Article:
We roamed the mall side by side, me in my elastic waistband lounge pant and she in her jeans. We gawked the name brand stores, stepped inside H&M and walked out with bags. We sat by the water fountain, cups of coffee in hand and a box of pretzel bites on the table before us. The bags lay to the side. Her face was clear, her eyes lined with kohl. My reflection in the store window behind her showed a tired face with greying hair by my ears.

Sipping on the hot coffee we rested our legs and talked about our respective lives. She about what it was like to hold on to her career and try and balance home and life. Home as defined by a place across the globe. Her eyes had a faraway look when she spoke of her girls. One on the cusp of teenage and the other ready for kindergarten. The worries that weighed on her slipped away one sip at a time even if just for the moment. We mused on what it like to grow up a girl in India burdened by expectations of parents.

Raised to study hard, compete with the boys, make it to the working world only to step back as marriage and motherhood descend on us. She looked around as couples walked past us, her eyes wistful. The ache she felt for her family flowed from her in waves enveloping me. I wished I could reach out and smooth it away, reassure her that it will all work out. That her family will be together again in quite the way she wanted it.

As we got in the car and worked our way through the winding exit, talk shifted to parental influences and how they have impacted us as adults. She of parents who wanted her to excel at studies and work, to shatter glass ceilings and me of parents who were laid back and wanted me to have a good married life.

We spoke of the influences we have on our children. Her voice halted as she spoke of how she decided to pursue a career opportunity out of the country despite hurdles so her children would know that there is no stopping dreams, that it is possible for women (and mothers) to have a career that is not limited by their gender. My voice was quieter when I spoke of wanting to let my children know that all work mattered, even ones that were not paid, that the effort that went into making a home for them to come to each day, though invisible, was just as valuable as the one that I had held in the past.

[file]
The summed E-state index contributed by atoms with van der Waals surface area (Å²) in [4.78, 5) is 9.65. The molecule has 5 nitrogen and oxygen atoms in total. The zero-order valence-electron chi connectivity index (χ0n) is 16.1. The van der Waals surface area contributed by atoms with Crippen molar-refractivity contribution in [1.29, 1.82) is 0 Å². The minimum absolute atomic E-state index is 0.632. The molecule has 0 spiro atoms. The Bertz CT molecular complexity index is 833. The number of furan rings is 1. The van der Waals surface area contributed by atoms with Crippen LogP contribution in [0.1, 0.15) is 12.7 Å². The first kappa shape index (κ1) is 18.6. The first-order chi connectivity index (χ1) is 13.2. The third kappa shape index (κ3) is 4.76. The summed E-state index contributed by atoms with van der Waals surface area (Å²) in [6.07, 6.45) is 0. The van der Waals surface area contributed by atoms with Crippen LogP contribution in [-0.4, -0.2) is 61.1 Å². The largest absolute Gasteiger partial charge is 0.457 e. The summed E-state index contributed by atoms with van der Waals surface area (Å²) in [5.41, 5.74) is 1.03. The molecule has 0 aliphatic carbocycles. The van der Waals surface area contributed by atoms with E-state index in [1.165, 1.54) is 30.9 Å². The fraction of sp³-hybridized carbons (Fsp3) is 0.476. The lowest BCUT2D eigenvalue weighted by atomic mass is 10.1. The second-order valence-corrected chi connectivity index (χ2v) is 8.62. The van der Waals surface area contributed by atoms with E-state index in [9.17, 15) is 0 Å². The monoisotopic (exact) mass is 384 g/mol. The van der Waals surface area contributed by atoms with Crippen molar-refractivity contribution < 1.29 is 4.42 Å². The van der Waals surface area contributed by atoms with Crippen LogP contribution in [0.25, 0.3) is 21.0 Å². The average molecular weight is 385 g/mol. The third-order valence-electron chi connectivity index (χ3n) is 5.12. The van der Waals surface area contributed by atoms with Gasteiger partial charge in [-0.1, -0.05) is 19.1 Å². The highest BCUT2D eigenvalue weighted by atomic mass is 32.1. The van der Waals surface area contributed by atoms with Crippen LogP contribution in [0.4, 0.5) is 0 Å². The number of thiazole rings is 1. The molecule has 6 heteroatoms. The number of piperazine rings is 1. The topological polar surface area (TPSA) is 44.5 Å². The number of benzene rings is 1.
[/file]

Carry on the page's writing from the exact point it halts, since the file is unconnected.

Night fell and with it, our thoughts were trapped in our heads. Our identities are so intricately tied to our gender roles that sometimes it feels like feminism is indeed a battle. A struggle to just stay in the same lane without being swept off the race. Some problems have no clear solutions but sometimes, just sometimes, setting the gender aside helps us gain clarity on what we should be doing.

β€œWhat would a man do?”

This is the question I pose her and the answer is stunningly simple. Simple does not mean easy though. Even if we struggle to unlearn the biases that are strongly embedded in us, perhaps these questions will make it easier for us to be conscious of what we hold up for our children to emulate. Perhaps, that will give us the strength to forge ahead when otherwise we would be content to linger behind.

Mom to three. Open adoption advocate. Writer.

12 Comment on “A Tale Of Two Mothers

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